Ryan Gaffney hit a two-run home run for Riverhead Monday. (Credit: Robert O’Rourk)
EAGLES 7, BLUE WAVES 5
As Cody Smith popped up from a slide into third base, the Riverhead senior looked over toward the Blue Waves’ bench and yelled out a rally cry: “Wake up! C’mon!”
Smith’s deep liner to center field in the fifth inning brought home one run against Copiague Monday and briefly pulled the Blue Waves out of a malaise. (more…)
Bishop McGann-Mercy’s Paul Annunziata stealing second base while Mattituck shortstop Marcos Perivolaris covers the bag during the second inning. (Credit: Garret Meade)
TUCKERS 14, MONARCHS 4
This high school baseball season has been a big hit for Mattituck, and for good reason, too. The Tuckers are hitting the proverbial cover off the ball.
Bountiful offensive production goes a long way toward explaining the Tuckers’ first-place standing in Suffolk County League VIII. So imagine the stir it caused when the league’s last-place team, Bishop McGann-Mercy, led through the first half of Monday’s game. (more…)
Shoreham-Wading River freshman Brian Morrell embraces coach Sal Mignano after throwing a no-hitter Friday against Mount Sinai. (Credit: Robert O’Rourk)
WILDCATS 3, MUSTANGS 0
Coming into the season, Brian Morrell was expected to factor into Shoreham-Wading River’s pitching rotation, most likely as the No. 3 starter. Because of the way the schedule worked out, the talented youngster’s first opportunity to start a game came Friday, eight games into the season.
A freshman already in second year on varsity, Morrell made his first start one to remember. (more…)
Riverhead’s Cody Weiss handles a ground ball at second base during Thursday’s game in Deer Park. (Credit: Robert O’Rourk)
BLUE WAVES 4, FALCONS 1
Kenny Simco and Bobby Dilworth combined on a four-hitter to help Riverhead to its fourth consecutive baseball win, a 4-1 non-league victory over host Deer Park on Thursday afternoon.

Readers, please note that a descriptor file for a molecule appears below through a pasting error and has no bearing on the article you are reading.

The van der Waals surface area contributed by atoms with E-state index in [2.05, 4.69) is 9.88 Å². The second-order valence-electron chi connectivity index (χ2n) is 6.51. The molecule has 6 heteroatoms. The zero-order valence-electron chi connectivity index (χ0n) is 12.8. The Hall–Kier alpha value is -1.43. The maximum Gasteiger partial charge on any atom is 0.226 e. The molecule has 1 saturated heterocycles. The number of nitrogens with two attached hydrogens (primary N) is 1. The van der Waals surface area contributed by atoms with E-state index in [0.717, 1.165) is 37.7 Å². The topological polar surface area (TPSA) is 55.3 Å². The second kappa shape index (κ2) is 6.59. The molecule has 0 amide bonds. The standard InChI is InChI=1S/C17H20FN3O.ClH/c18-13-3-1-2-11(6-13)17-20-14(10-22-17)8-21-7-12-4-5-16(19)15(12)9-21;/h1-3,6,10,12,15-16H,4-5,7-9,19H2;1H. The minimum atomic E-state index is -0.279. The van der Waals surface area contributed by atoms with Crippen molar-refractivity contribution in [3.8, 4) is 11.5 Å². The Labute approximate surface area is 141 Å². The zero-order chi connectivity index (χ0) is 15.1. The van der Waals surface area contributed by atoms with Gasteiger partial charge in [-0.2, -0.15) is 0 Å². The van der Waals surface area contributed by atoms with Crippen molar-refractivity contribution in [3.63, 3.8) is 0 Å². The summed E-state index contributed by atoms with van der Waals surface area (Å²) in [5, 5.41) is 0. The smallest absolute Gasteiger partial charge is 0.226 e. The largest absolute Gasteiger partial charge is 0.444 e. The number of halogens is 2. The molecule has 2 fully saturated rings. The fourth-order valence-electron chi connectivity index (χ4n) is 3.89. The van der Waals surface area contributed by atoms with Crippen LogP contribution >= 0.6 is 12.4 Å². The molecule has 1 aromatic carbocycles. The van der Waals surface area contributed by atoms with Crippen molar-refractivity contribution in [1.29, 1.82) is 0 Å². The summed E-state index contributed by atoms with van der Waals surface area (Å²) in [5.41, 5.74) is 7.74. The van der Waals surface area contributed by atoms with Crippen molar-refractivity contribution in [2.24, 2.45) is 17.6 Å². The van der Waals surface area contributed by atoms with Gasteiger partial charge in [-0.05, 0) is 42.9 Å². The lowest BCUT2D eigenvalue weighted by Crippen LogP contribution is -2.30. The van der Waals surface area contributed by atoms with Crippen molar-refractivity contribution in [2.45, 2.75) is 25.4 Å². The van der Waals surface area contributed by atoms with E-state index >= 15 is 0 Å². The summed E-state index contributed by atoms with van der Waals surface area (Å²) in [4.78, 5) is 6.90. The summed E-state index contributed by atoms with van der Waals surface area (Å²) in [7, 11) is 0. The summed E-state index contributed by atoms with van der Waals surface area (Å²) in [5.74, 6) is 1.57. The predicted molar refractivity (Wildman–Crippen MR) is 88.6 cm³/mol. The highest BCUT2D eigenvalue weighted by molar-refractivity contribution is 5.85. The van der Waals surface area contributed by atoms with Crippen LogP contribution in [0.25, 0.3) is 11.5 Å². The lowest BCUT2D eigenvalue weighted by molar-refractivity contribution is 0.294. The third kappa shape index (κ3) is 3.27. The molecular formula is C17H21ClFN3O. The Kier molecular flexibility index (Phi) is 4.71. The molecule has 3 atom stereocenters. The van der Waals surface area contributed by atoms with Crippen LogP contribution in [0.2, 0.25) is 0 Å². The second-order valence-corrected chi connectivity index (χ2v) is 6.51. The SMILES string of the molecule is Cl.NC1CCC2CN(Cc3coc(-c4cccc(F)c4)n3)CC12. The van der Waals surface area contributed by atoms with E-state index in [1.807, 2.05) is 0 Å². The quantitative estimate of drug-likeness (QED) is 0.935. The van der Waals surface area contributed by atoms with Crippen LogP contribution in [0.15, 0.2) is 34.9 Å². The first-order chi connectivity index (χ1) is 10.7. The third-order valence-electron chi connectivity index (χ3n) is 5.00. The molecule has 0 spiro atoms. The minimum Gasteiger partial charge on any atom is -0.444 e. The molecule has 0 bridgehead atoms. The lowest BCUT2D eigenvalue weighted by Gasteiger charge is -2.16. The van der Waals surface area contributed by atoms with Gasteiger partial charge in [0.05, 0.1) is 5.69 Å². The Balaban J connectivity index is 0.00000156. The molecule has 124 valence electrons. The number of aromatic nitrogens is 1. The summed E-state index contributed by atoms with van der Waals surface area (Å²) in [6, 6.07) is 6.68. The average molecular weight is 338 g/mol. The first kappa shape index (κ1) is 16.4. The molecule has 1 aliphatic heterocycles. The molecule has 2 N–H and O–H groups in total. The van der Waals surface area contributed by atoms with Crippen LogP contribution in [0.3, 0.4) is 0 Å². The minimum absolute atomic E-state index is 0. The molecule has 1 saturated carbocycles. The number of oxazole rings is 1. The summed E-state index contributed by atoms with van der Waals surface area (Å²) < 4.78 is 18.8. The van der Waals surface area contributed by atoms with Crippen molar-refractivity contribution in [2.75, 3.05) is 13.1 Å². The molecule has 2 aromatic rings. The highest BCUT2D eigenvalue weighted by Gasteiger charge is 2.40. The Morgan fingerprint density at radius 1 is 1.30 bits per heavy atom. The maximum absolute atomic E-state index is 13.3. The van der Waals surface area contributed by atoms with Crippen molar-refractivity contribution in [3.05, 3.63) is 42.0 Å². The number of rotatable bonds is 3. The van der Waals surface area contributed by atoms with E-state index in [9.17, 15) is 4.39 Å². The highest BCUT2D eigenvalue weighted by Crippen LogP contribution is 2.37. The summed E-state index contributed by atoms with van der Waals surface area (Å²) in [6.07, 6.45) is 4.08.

Simco (2-0) pitched the first six innings before Dilworth relieved him at the start of the bottom of the seventh inning. (more…)
Riverhead third baseman Kenny Simco fields a ground ball on a frigid afternoon Tuesday in the Blue Waves’ season opener. (Credit: Robert O’Rourk)
KINGSMEN 11, BLUE WAVES 4
By the middle of the fourth inning Tuesday, the music that accompanied brief intermissions between innings and at-bats ceased. On a wintry day in Riverhead, the festive vibes of opening day had already been swept away by that point.
A six-run third inning by Kings Park was enough to put a damper on the Blue Waves’ non-league opener. Kings Park scored the game’s first 11 runs and cruised to an 11-4 victory. (more…)
Bishop McGann-Mercy relief pitcher Mike Chalicki was brought in the game to get the last out of the top of the seventh inning. (Credit: Robert O’Rourk).
WHALERS 8, MONARCHS 1
Judging by the postgame remarks coming from Bishop McGann-Mercy dugout, one might have thought that the Monarchs had won their season-opening baseball game. They didn’t. And while they didn’t gain a win, the Monarchs apparently gained a healthy dose of confidence.
For one thing, the Monarchs’ opponent on Friday was Pierson/Bridgehampton, the defending Southeast Region Class C champion. Not too shabby. (more…)
Riverhead senior Cody Smith returns at catcher this season in his third year on varsity. (Credit: Robert O’Rourk)
For nearly a third of Riverhead’s games last season, towering lefty Matt Crohan mowed through opposing lineups with seemingly effortless ease. Crohan went on to become the first Riverhead baseball player to win the Carl Yastrzemski Award as the top player in the county.
Now a year later, with Crohan pitching in college at Winthrop University, the Blue Waves are left to rebuild their pitching rotation. In a season where nearly all their position players are returning, the Blue Waves’ biggest question mark centers around the pitching staff. (more…)
A dugout at the Flanders Little League baseball field at Iron Point Park. (Credit: Barbaraellen Koch photo)
In 1971, just south of the Peconic River and the turf of the long-established Riverhead Little League, a separate four-team league was formed in Flanders. It was something for the community to rally around, as much a part of its identity as the Big Duck or the Men’s Club.
But slowly, the Flanders Little League waned. Fewer children were interested in joining and sponsors dried up. Four teams became two.
The popularity of other sports had eaten into its base of players, which was already shrinking as fewer families moved into the area and demographics of the hamlet changed. (more…)